Sunday, March 22, 2009

Reading Vs. Listening - My Affair with Audio Books

I started to listen to books on tape several years ago when I began driving to work. I felt that it gave me an opportunity to "read" books that I wouldn't ordinarily sit down to read but knew I'd get something out of.

I've wondered quite a bit during the years that I've been "listening" if I am actually "reading" the book as its read to me, or just hearing the book. As a lifelong reader and also a writer by profession, it is a question that I wonder about a lot. Sometimes, if I'm listening to a book that really grabs me through the language or story, I will buy the book and sometimes read along, or go back to sections that made me think about something important. I did that with Beloved by Toni Morrisson., among others. I'm not sure I would have bought "Beloved" if I hadn't listened to it. And I got so much out of hearing Toni Morrisson herself, read the story that when I sat down to reread sections, I could hear her voice in my head.

I'm now listening to Mark Helprin's "Winter's Tale." I read the book maybe 20-years ago when it first came out and thought it was one of the best books I ever read. I was transfixed by some of the imagery and the tale of New York City in Winter that is filtered throughout. But now that I"m listening to it, I realize that I don't remember much of the story. There are bits and pieces I recall, but LISTENING to it somehow makes the imagery come to life. I find myself thinking about the parallels the anaologies, the craft of the word. When I read, I'm not sure I reflect as much on the actual story inside the story and what the writer is actually saying.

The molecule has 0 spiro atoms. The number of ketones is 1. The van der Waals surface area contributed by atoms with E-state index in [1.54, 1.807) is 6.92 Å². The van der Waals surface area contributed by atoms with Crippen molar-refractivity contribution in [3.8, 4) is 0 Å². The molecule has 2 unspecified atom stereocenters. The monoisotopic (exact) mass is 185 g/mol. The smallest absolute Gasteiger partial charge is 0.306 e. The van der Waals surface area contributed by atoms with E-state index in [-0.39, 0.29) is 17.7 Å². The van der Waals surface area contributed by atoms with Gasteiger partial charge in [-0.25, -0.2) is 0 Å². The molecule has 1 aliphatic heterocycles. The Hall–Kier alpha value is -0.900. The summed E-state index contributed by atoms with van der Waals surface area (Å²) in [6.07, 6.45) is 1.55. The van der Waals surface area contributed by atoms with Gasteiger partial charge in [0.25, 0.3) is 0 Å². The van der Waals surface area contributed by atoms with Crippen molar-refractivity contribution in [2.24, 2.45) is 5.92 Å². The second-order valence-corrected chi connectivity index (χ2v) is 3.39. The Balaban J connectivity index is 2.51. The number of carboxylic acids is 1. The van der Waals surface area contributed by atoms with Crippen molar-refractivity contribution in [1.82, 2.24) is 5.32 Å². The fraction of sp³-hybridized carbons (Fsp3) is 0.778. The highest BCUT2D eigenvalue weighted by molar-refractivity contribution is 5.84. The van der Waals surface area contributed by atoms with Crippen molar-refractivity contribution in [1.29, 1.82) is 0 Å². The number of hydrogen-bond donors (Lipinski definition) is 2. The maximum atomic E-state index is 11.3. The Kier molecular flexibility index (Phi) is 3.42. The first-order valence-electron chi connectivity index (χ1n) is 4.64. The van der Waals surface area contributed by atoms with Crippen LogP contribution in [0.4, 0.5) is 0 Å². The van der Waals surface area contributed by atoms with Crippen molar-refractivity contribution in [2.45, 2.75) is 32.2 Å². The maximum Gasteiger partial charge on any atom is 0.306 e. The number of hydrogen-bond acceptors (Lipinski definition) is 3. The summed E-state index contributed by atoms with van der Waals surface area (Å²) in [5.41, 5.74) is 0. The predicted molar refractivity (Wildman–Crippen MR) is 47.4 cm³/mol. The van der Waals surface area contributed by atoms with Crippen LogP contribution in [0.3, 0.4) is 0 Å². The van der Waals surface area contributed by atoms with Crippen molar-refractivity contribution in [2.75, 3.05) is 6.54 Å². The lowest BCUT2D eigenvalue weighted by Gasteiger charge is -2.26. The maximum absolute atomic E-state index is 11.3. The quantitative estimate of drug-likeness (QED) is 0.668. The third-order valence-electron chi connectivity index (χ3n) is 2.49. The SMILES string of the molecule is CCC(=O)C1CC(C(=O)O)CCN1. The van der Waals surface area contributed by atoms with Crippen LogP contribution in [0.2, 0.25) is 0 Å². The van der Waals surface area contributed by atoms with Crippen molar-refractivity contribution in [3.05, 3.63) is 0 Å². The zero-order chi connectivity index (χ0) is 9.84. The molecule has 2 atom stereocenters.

I think I actually retain more of the story and allusions, illusions, language and nuance better when I hear it than when I read it. But I'm sure it is different for everyone.

What I do know is that I can recall details of some of my favorite books as I drive past different roads and remember driving the route while listening to one book or another.

I tried to find studies online about the difference between reading and listening and what one retains/learns, but apparently there's not much research out there. We begin our love of stories and books when our mother or parent or teacher reads stories to us. I know my son still has memories of some of the great books we shared together.

Here's what Steven King said about listening vs. reading on one blog I did manage to find. I agree with him:

"I've argued all my life that the story means more than the delivery systems involved (and that includes the writer). I have never been able to understand the prejudice some people seem to feel about recorded books, for instance. Not only are good stories better when they are told out loud; bad stories declare themselves almost at once, because the spoken word is merciless."

Steven King


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